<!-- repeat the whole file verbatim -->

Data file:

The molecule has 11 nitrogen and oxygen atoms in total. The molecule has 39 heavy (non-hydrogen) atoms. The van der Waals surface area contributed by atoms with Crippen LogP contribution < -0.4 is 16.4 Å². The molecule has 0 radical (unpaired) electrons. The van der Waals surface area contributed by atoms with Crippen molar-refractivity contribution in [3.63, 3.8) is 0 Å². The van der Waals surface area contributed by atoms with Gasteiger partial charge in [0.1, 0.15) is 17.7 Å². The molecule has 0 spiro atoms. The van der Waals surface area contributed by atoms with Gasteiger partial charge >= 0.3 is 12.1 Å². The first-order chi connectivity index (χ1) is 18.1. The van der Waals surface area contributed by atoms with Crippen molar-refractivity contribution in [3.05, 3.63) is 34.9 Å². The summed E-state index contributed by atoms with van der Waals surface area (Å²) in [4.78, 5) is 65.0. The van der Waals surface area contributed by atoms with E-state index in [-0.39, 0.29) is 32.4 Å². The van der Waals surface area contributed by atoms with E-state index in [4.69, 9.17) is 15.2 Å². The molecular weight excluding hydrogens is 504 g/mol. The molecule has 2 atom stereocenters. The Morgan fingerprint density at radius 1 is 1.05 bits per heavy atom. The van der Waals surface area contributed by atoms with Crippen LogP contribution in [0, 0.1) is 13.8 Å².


The molecule has 11 nitrogen and oxygen atoms in total. The molecule has 39 heavy (non-hydrogen) atoms. The van der Waals surface area contributed by atoms with Crippen LogP contribution < -0.4 is 16.4 Å². The molecule has 0 radical (unpaired) electrons. The van der Waals surface area contributed by atoms with Crippen molar-refractivity contribution in [3.63, 3.8) is 0 Å². The van der Waals surface area contributed by atoms with Gasteiger partial charge in [0.1, 0.15) is 17.7 Å². The molecule has 0 spiro atoms. The van der Waals surface area contributed by atoms with Gasteiger partial charge >= 0.3 is 12.1 Å². The first-order chi connectivity index (χ1) is 18.1. The van der Waals surface area contributed by atoms with Crippen molar-refractivity contribution in [3.05, 3.63) is 34.9 Å². The summed E-state index contributed by atoms with van der Waals surface area (Å²) in [4.78, 5) is 65.0. The van der Waals surface area contributed by atoms with E-state index in [-0.39, 0.29) is 32.4 Å². The van der Waals surface area contributed by atoms with E-state index in [4.69, 9.17) is 15.2 Å². The molecular weight excluding hydrogens is 504 g/mol. The molecule has 2 atom stereocenters. The Morgan fingerprint density at radius 1 is 1.05 bits per heavy atom. The van der Waals surface area contributed by atoms with Crippen LogP contribution in [0, 0.1) is 13.8 Å².